This development surprised me, because TV was a constant influence my parents' house. It was on every single day, like a light switch. I heard many more words from the TV than from my parents. My parents even gave me my own set for Christmas one year, and I felt grown up, having it in my room. I watched almost every night until 1AM, when the signal went off and the screen went dead [forgotten antiquity!]. This environment being all I'd known, I didn't desire—or even imagine—life without TV.

After high school, I stayed in my parents' house and worked a series of unpleasant jobs. One night I came home after a long day of class and night of work. As I scrounged around the kitchen, I heard voices from a dramatic show. A father character was beating his teenage daughter with a belt while his wife screamed, “No! Don’t! Beat me instead! Beat me!” The sound hit my tired nerves. I looked into the den, and it was empty. No one was watching this crap, but they left the set on anyway, just to fill the silence.  The horror, the stupidity, the self-punishment of the program infuriated me.  I vowed to stop watching television. Except for special news events. I have only seen TV sporadically from that day to this.

Two things surprised me as I quit. The first was how easy it was to give up TV. I’d grown up in the blue light, and expected to go through withdrawal from the “addiction.” Instead, it was like waking from a bad dream, a relaxing relief, no effort at all. In a few weeks, when I did see TV it looked disturbing to me. I had no desire for it. Secondly, the improvement in my life shocked me. I felt lighter, hopeful, much happier. TV constantly begs for attention, and one powerful handle it grabs is our fear of violence and death. Evolution forces us to pay maximum attention to threats, so the more threatening the portrayal, the bigger the audience. Watching TV is like pasting electrodes to my skin and getting random shocks until I’m exhausted and my brain is scrambled. I didn’t understand this until much later. Maybe all that is beside the point. The worst thing about TV is: It's not about me. It's not about you, either, but that may not bother you.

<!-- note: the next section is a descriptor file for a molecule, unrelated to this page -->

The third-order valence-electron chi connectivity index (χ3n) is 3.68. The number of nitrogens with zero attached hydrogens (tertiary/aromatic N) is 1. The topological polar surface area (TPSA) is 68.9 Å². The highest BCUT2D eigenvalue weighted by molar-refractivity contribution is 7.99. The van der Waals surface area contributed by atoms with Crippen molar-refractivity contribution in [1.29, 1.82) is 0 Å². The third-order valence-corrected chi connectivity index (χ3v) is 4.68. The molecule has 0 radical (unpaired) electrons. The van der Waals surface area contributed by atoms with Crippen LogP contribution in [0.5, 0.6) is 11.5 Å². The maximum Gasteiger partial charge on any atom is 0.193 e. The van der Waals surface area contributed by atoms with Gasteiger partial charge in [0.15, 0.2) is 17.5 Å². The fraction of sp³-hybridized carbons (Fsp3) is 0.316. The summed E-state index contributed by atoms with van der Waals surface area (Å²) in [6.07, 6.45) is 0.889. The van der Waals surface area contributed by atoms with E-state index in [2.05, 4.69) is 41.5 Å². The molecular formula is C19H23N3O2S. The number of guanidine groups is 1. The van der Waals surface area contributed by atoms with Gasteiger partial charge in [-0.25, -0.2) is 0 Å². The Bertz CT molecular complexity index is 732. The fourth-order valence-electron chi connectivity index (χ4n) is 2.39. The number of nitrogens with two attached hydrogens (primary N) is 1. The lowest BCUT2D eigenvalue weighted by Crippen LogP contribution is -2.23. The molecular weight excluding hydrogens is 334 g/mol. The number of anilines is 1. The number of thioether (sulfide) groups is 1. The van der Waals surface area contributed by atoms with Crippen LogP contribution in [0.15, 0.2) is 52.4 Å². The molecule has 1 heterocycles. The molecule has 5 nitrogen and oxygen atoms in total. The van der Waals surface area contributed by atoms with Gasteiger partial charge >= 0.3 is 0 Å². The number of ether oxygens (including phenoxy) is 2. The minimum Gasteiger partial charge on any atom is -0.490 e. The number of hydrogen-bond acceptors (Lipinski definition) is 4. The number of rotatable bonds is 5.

Many people reacted strongly against me when they found out I didn't watch TV. They thought I was punishing myself, as if I were sleeping on a bed of nails. Some took my abstinence as a personal insult. My late neighbor, Anton LaVey, wrote some very entertaining quips about the devotion to TV. He claimed all the power of modern media, agreeing with fundamentalist Christians that TV was a tool of Satan:

Instead of obeying the holy bible, right or wrong, TV advertising now instructs what to buy and what not to buy. Atheism wasn’t tolerated when scriptural dictates were in fashion and accepted as the Word. Now, thanks to Satanic infiltration, it’s safe to say, ‘I don’t believe in God.’ But modern heresy—not conforming to a television lifestyle, not accepting television truths—is liable to be punished with as much righteous enthusiasm as ever.—Anton Szandor LaVey, The Devil’s Notebook

Now I have a six-year-old son, and I'm grateful that his schedule isn't determined by what's on the air. Of course, a great deal of video content is available on YouTube, etc. It's bite-sized TV. The clips can be started, stopped, forwarded through. Best of all, they don't subject young minds to commercials [usually].